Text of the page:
The Role of Reactive Intermediates in Sulfhydryl-Dependent Immunotoxicity: Interference with Microtubule Assembly and Microtubule-dependent Cell Function

  • Richard D. Irons
Part of the Advances in Experimental Medicine and Biology book series (AEMB, volume 197)


The critical role of protein and low molecular weight thiols in cell homeostasis has long been appreciated. Sulfhydryl(SH) reagents have been shown to interfere with numerous biochemical processes critical for cell integrity including numerous SH-dependent enzymes, protein, RNA and DNA synthesis and in the maintenance of normal intracellular redox potential. On a different level, the lymphocyte appears to be unusually sensitive to certain SH-reagents at concentrations that do not result in non-specific cytotoxicity or cell death. SH reagents, for example, are potent suppressors of normal immune cell function via mechanisms that apparently are distinct from cytotoxic events frequently associated with the exposure to SH-reactive intermediates. Both surface and intracellular SH groups have been shown to be involved in lymphocyte activation and maintenance of normal cell function, however, this discussion will be restricted largely to membrane penetrating SH-reagents.


Microtubule Assembly Sulfhydryl Reagent Lymphocyte Blastogenesis Blastogenic Response Quinone Metabolite 
These keywords were added by machine and not by the authors. This process is experimental and the keywords may be updated as the learning algorithm improves.


Unable to display preview. Download preview PDF.

Unable to display preview. Download preview PDF.


  1. Aune, T. M., Webb, D. R. and Pierce, C. W., 1983, Purification and initial characterization of the lymphokine soluble immune response suppressor, J. Immunol., 131: 2848.PubMedGoogle Scholar
  2. Aune, T. M., and Pierce, C. W., 1981a, Mechanism of action of macrophage-derived suppressor factor produced by soluble immune response suppressor-treated macrophages, J. Immunol., 127: 368.PubMedGoogle Scholar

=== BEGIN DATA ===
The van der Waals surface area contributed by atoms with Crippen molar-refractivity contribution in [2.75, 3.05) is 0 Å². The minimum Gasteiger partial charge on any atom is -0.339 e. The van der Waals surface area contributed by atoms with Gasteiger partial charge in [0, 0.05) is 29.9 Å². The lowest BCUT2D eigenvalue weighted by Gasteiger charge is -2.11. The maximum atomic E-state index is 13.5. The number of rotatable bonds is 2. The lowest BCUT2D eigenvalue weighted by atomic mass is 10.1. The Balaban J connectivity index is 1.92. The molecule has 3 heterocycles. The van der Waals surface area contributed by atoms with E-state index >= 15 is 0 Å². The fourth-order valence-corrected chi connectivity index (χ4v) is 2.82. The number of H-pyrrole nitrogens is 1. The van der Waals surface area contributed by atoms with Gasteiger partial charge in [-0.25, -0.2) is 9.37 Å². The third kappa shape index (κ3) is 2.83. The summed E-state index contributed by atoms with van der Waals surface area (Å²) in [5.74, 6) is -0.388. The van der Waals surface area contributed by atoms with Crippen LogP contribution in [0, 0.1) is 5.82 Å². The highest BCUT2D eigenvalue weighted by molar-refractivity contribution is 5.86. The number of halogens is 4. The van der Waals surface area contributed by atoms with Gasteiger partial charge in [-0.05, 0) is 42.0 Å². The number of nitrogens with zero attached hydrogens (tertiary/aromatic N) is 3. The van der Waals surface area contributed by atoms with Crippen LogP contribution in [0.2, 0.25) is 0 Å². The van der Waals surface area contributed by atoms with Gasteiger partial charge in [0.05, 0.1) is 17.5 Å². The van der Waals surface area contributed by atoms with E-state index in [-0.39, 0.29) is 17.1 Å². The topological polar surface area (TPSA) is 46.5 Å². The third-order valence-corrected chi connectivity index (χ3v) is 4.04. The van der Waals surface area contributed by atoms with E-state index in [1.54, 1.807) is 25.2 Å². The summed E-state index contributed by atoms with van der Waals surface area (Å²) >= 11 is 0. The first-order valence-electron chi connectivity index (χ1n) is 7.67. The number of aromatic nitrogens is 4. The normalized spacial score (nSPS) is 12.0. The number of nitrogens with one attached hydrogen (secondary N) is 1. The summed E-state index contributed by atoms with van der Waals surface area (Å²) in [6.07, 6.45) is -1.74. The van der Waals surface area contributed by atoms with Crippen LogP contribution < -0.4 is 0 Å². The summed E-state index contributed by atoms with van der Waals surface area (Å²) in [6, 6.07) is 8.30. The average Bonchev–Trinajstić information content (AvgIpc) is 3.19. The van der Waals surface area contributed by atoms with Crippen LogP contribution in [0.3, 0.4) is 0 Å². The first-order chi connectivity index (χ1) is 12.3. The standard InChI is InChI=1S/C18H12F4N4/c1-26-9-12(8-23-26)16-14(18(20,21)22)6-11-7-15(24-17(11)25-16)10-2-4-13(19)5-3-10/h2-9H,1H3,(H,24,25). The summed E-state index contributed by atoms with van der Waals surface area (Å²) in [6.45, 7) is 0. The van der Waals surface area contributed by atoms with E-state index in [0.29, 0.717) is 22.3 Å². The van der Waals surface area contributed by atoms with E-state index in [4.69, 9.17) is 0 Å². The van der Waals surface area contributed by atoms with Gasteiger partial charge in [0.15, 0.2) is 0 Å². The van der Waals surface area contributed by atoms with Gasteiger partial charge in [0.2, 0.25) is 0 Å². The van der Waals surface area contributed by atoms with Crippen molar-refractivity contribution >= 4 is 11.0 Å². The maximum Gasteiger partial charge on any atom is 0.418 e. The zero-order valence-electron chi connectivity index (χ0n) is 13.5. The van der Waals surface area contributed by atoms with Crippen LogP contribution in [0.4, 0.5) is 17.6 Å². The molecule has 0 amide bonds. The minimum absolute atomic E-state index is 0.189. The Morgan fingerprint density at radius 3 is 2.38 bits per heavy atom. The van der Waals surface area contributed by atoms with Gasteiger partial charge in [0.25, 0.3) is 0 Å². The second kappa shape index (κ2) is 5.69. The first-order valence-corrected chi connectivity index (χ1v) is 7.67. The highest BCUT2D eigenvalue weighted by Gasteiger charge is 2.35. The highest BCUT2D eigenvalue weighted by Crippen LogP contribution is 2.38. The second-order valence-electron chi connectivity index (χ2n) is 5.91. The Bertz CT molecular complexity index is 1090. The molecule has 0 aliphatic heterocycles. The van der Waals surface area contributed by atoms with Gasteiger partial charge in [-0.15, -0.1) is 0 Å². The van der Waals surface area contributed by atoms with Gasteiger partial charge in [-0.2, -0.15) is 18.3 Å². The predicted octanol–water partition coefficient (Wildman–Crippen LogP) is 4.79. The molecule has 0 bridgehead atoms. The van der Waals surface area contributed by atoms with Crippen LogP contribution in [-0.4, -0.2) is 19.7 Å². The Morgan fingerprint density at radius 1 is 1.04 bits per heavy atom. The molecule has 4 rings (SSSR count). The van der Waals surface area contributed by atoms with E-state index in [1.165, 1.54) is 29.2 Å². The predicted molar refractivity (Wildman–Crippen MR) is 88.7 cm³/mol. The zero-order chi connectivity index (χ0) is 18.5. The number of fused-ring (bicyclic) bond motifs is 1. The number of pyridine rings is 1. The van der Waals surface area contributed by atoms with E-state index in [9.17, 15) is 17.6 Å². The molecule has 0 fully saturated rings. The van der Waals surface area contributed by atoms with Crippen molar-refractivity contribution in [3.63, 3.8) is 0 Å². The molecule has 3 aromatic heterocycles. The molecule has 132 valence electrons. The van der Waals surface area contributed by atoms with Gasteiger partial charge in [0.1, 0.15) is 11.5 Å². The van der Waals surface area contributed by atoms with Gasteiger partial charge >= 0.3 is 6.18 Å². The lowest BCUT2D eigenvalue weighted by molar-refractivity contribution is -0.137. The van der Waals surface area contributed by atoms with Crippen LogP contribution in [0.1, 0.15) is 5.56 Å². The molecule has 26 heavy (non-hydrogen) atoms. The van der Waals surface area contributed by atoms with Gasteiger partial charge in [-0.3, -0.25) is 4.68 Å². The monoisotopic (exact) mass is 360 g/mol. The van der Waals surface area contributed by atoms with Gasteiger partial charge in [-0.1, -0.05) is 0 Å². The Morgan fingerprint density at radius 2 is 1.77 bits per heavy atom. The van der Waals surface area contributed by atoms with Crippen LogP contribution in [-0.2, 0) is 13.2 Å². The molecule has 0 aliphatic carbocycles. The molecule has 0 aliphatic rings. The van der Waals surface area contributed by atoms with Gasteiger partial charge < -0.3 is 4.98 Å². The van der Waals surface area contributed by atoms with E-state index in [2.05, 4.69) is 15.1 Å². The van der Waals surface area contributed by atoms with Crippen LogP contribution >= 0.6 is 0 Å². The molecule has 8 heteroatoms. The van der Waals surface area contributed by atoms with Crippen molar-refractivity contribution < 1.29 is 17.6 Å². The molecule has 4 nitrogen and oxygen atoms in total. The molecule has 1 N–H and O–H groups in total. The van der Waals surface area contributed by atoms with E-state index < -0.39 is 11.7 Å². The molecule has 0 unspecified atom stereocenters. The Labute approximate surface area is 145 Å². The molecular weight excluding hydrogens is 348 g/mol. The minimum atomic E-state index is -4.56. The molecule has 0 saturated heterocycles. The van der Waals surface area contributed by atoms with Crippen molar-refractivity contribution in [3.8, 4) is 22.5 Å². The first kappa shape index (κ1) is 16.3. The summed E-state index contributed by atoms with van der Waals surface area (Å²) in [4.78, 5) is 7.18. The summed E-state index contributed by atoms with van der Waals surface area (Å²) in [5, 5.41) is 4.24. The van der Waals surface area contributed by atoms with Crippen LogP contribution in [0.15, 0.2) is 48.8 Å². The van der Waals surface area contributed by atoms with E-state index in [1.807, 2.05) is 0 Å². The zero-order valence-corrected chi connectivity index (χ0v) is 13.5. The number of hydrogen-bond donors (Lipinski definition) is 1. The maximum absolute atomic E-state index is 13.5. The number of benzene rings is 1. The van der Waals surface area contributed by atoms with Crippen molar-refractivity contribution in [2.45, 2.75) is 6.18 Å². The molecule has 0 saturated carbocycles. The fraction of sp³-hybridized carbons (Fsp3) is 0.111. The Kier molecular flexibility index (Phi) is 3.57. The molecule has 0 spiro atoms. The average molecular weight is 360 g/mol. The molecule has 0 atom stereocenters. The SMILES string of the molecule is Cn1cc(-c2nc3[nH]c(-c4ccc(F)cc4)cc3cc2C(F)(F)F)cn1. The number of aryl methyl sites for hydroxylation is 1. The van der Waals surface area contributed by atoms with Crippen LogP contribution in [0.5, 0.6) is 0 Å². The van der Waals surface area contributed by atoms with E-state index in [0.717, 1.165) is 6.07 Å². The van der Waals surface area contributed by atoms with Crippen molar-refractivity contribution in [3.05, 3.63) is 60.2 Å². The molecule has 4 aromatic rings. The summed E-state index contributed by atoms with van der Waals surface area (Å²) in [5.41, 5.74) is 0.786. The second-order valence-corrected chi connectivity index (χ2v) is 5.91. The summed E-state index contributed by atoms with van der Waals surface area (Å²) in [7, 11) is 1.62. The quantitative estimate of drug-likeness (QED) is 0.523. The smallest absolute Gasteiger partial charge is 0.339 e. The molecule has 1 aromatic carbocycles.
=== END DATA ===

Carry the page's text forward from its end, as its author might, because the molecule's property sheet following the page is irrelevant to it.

3. Aune, T. M., and Pierce, C. W., 1981b, Identification and and initial characterization of a nonspecific suppressor factor produced by soluble immune response-treated macrophages, J. Immunol., 127: 1828.PubMedGoogle Scholar
  4. Berlin, R. D., and Ukena, T. E., 1972, Effect of colchicine and vinblastine on the agglutination of polymorphonuclear leukocytes by concanavalin A, Nature New Biol., 238: 120.PubMedCrossRefGoogle Scholar
  5. Bourguignon, L. Y. W., and Singer, S. K., 1977, Transmembrane interactions and the mechanism of capping of surface receptors by their specific ligands, Proc. Natl. Acad. Sci. USA, 74: 5031.PubMedCrossRefGoogle Scholar
  6. Chakavarty, N., and Echetebu, Z., 1978, Plasma membrane adenosine triphosphatases in rat peritoneal mast cells and macrophages-the relation of the mast cell enzyme to histamine release, Biochem. Pharmacol., 27: 1561.CrossRefGoogle Scholar
  7. Chaplin, D. D., and Wedner, H. J., 1978, Inhibition of lectin-induced lymphocyte activation by diamide and other sulfhydryl reagents, Cell. Immunol., 36: 303.PubMedCrossRefGoogle Scholar
  8. Edelman, G. M., 1973, Surface alterations and mitogenesis in lymphocytes, in: “Control of Proliferation in Animal Cells,” Cold Spring Harbor Laboratories, NY.Google Scholar
  9. Greene, W. C., Parker, C. M., and Parker, C. W., 1976, Colchicine sensitive structures and lymphocyte activation, J. Immunol., 117: 1015.PubMedGoogle Scholar